The effect your describing is misleading. If my bank account gives me 6 cents per dollar I have in the bank in interest, you might say I get 6% interest. How often this is compounded(figured out and added) is important.
Its always 6% per year, but what if it's calculated annually? Dec31st roles around, my dollar is now 1.06. Gravy, right? Now let's do it monthly. After January I get my interest, 1/12th of 6% interest is .5% interest(remember I get this twelve times). .5% of my dollar is half a cent, now my bank has 1.005 in it.
This where things start to compound. That .005 attached at the end is now used in February's interest calculation, so I'm making interest on my interest! So on Feb 28th, I get to add my .5% interest and its .5% of 1.005 which is clearly going to be a bigger number than .5% of 1.00.
This is compounding interest and it has ramifications in tons of fields. What's important to note is that you can't just say "Well I want it make interest on my interest so fast its going to spike to a infinity". Think about what's added.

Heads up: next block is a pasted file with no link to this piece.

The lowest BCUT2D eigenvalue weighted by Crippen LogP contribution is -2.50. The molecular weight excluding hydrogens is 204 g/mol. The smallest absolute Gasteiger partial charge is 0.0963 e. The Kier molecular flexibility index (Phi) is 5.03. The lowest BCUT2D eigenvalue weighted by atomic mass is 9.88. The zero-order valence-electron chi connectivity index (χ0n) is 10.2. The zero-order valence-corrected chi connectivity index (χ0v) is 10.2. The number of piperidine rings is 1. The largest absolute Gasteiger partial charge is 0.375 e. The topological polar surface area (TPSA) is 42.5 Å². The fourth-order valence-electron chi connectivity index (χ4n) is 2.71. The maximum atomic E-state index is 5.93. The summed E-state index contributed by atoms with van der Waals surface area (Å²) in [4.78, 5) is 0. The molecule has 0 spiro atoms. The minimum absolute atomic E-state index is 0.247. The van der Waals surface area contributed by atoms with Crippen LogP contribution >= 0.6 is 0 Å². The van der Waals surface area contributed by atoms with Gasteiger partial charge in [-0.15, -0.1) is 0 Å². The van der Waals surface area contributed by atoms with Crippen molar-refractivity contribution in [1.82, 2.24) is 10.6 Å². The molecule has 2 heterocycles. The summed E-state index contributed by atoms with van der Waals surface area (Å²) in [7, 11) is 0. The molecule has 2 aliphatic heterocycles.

When we went from annually to monthly, our calculation dropped from 6% to .5% because I broke my interest up into 12 pieces. What happens if I do my calculation every day? My percentage daily and is going to plummet. Yes, it will always be a higher amount, but due to the interest rate being so incredibly small that after a certain point we plateau and by compounding every minute or second or millisecond we just can't seem to get much higher. Its always higher, just not by very much.
It just so happens we have a constant that describes the relationship between the plateau and the interest rate when compounding, as its an important number in mathematics and that's Euler's constant, also known as e. I'd heavily encourage you to go check the wiki article for this if your generally hateful towards letters in your math, its actually quite straight forward if you followed my explanation.